Democratic Governor John Bel Edwards of Louisiana has signed a law that establishes tax rates for sports betting in the state. This brings Louisiana closer to being the only state in the immediate area to provide mobile sports betting, potentially by the start of football season.
Edwards signed Rep. John Stefanski’s House Bill 697 earlier this month (R). Act No. 80, as it is now known, imposes a 10% tax on sports bets placed inside casinos and other locations where gambling is permitted, such as bars. If a bet is placed on a smartphone or computer, the tax rate is 15%.
Members of the House and Senate Conference Committees were constituted on Wednesday to try to reach an agreement on revisions to Senate Law 247, a major bill in the sports-betting package.
SB 247 is a bill that would regulate sports betting in California. It would allow bets to be placed in person at casinos, as well as bets to be placed on mobile devices such as cellphones and PCs. Senate President and Republican Page Cortez is a co-sponsor of the measure.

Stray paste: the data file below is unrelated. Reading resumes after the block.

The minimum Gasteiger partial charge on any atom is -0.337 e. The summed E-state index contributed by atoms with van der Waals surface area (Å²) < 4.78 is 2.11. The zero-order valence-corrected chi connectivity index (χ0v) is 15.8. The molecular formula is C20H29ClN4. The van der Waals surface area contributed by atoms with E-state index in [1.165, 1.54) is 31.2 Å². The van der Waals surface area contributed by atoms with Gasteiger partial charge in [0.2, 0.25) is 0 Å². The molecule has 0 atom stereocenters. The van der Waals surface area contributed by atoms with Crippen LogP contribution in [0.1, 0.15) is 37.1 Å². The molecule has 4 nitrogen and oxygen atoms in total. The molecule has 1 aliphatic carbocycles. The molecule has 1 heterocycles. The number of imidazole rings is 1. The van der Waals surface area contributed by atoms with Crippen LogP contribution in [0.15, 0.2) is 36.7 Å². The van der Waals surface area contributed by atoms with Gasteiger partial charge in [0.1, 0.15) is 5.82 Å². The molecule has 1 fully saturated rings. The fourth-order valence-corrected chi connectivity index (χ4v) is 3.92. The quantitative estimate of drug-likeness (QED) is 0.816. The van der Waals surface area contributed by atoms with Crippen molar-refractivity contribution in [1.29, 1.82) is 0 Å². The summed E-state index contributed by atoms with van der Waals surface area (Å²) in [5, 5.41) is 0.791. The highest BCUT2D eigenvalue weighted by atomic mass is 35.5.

Voters in 55 of the 64 parishes authorized sports betting within their parish boundaries in November.
Last year’s ballot question did not clarify whether gamblers may use their smartphones to place wagers. During this legislative session at the Capitol, lawmakers will have to decide on that.
The two-month term, which began in April, will finish at 6 p.m. on Thursday.
WBRZ-TV, a Baton Rouge television station, has previously partnered with VSiN in Las Vegas to provide sports betting odds and information.
If mobile sports betting is legalized as expected in this session, Louisiana would be the only state in the region to provide legal mobile sports betting.
In the neighboring states of Arkansas and Mississippi, Internet betting is legal, but only if the wager is placed on casino land. However, neither state’s casinos provide this service.
Sports betting might be available by the fall if current legislation is approved. Louisiana is a sports fan’s paradise, with the NFL’s Saints and the NBA’s Pelicans both based in New Orleans. Fans of college football teams, such as the Louisiana State University Tigers in Baton Rouge, are equally fervent.
Senate Bill 209, proposed by Cortez, the Senate president from Lafayette, would allow for another type of betting in Louisiana. The law would allow the state to have historical horse racing gambling machines.